I would like to start this post with a quote from the official Kirkpatrick website :
Given the current economic climate in which all expenditures are being carefully monitored, there is not better time to use the four levels to create, deliver, measure and validate training that has true organizational value…
No more “smile sheets, pre- and post-tests and hope for the best.” It is time to drive and leverage training and post-training support and accountability to maximize performance and results. It it time to be strategic business partners. Failing to do so will likely lead to our replacement by YouTube, apps, and avatars.
The Kirkpatrick Model is about evaluating training programs. For everybody who needs a little refreshment on the model, please follow the link to the Kirckpatrick website or read the following summary:
|1.) Reaction||The degree to which participants find the training favorable, engaging and relevant to their jobs|
|2.) Learning||The degree to which participants acquire the intended knowledge, skills, attitude, confidence and commitment based on their participation in the training|
|3.) Behavior||The degree to which participants apply what they learned during training when they are back on the job|
|4.) Results||The degree to which targeted outcomes occur as a result of the training|
Usually level 1 and 2 are being monitored by the training department. Happy sheets and tests do a good job in evaluating reaction and learning outcomes.
Level 3 and 4 seem to be more difficult. We discussed evaluation methods during a trainer’s conference. We agreed that it is not so easy to measure level 4 results (even though it is possible, according to Kirkpatrick. Read more about the ROE, the Return On Expectations, here).
The point I am trying to make in this post is, that there are very good ways of measuring level 3 and 4 results. It is just a matter of connecting data from three different databases: LMS, CRM and ERP. I ran the following analysis after a global new product online training. Details of the chart were explained in a previous post:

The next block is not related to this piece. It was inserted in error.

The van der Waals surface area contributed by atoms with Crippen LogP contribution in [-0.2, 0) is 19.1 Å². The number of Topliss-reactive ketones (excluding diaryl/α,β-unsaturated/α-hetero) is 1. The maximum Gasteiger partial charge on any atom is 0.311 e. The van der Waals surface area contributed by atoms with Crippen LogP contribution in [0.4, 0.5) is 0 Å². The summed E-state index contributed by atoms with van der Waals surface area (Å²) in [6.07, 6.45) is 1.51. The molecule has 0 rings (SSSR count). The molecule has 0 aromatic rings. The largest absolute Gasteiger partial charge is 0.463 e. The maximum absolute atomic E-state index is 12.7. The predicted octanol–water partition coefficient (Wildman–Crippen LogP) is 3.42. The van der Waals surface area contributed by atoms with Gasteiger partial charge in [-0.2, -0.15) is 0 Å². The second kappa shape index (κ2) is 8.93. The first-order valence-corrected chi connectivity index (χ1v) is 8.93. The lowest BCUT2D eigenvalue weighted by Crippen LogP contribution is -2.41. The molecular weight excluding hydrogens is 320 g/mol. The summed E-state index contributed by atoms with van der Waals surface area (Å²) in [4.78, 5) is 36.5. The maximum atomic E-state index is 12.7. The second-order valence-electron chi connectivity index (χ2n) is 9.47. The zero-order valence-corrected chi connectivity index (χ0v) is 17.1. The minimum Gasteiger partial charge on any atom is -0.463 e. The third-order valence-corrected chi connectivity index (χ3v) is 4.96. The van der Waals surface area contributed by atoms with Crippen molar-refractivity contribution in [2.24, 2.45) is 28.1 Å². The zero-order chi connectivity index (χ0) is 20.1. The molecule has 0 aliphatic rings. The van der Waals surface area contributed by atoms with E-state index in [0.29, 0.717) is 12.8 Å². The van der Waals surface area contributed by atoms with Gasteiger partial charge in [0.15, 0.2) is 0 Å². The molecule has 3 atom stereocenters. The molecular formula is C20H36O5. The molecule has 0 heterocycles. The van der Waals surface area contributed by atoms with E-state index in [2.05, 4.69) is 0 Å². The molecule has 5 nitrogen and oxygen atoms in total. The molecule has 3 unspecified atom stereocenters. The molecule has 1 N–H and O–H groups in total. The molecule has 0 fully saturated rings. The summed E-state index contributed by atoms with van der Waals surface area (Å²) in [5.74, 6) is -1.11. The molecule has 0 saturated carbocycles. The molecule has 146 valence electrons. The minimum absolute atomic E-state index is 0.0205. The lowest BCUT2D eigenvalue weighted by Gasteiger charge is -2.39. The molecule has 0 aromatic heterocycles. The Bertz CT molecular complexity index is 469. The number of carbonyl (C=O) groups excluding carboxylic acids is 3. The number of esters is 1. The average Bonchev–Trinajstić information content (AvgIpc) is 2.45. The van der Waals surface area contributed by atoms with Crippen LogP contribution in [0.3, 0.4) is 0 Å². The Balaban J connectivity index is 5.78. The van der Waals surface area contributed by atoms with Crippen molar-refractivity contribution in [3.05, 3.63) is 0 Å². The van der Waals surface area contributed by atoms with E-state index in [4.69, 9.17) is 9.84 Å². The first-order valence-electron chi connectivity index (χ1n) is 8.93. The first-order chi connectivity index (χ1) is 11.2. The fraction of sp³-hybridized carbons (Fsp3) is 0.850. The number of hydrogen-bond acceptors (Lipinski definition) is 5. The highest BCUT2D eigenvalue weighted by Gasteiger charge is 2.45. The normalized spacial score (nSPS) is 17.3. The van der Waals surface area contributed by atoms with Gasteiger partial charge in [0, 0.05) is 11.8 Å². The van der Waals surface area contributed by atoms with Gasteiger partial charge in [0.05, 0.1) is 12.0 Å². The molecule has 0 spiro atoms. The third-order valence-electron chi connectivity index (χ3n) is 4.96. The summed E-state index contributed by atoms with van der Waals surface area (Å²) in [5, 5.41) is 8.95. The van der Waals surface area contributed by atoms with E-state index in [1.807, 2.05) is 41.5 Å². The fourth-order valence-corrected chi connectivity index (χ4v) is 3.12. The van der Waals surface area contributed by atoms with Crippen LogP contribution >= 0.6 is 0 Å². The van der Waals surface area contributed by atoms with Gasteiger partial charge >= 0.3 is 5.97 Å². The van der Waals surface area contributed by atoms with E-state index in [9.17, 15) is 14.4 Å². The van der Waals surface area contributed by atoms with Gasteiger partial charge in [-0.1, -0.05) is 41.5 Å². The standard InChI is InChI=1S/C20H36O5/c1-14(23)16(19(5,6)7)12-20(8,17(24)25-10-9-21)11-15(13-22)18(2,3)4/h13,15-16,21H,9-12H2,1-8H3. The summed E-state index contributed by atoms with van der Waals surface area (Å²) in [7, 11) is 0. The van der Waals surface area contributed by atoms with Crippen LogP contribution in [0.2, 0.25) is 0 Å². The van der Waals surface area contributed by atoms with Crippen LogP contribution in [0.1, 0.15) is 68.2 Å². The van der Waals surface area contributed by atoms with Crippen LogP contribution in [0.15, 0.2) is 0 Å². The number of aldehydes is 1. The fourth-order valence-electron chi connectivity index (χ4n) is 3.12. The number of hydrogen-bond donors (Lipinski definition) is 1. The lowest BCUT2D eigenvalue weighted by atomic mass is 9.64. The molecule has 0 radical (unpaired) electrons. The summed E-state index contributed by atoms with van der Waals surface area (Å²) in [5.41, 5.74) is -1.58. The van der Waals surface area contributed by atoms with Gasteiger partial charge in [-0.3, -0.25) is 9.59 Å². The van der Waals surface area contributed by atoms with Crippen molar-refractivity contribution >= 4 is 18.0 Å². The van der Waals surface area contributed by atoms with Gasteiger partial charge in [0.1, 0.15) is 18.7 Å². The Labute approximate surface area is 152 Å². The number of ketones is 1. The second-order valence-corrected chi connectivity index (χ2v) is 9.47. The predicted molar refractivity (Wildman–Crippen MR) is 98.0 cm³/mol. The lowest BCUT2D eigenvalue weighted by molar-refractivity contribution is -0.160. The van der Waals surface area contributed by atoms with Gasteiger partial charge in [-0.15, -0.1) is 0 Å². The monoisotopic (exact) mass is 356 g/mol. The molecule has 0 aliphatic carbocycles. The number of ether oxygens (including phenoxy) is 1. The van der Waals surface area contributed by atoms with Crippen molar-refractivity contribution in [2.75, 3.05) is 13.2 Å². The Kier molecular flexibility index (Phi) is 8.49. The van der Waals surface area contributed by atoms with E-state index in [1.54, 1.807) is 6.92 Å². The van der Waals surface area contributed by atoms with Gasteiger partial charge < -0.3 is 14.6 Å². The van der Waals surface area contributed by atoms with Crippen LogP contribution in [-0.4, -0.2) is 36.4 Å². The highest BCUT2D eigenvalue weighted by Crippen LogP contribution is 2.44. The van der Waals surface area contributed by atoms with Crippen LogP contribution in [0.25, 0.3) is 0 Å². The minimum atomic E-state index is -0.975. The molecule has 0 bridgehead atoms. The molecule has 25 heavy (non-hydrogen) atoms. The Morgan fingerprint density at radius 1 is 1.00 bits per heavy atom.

The above chart shows the triggered effects of an online product training as they became visible in a CRM and ERP system. I was in the lucky position that I introduced both the CRM system and the LMS in our global organization by myself and knew where to find the data in our ERP system, too, due to my manager’s job in our export department. A very unique situation, but that’s the reason why I am sharing this post with you.
The secret is, that the product you have trained needs to be linked to sales activities. Sales activities can be phone calls, sales calls (visits) and follow-up activities such as provided samples, relating brochures that have been sent out, offer (quotes) and, last but not least, orders. Getting orders and increasing turnover should be the only reason why a training department sets up product trainings – at least in a for-profit organization.
The Kirkpatrick Model is the theoretical back-up of my practical experience as shown above. I extended the model by adding when, where and how to generate the data for the 4 evaluation levels:
Why did I mention that the analysis of the behavior (level 3) and results (level 4) should start one month after the training? According to my experience salespeople immediately jump on a new product, presupposed the training was good and they feel comfortable with the new product (this is what level 1 and 2 are for and what should have been measured there).
If the evaluation results of level 1 and 2 where good and there are no behavioral changes visible in a CRM system (level 3), it can have only one of the following reasons:
- a local manager stopped or postponed any sales activities (and there can be good reasons for doing so, for example, the new product will be introduced during a local trade show a couple months later).
- a local manager planed in addition a physical workshop during one of his next sales meetings.
It is good to set up a simple reporting for level 3 and 4 in order to start a dialogue with local sales management. A dialogue helps to avoid irritations, but at the same time it is a good opportunity to refresh expectations what should happen on the sales side after an online training has been completed.
This kind of dialogue works only if a training organization is strategically integrated into a business unit and has to deliver defined services for the sales organization.
Coming back to the initial quote that I took from the official Kirkpatrick website:
Looking very much forward to your comments and your own experiences.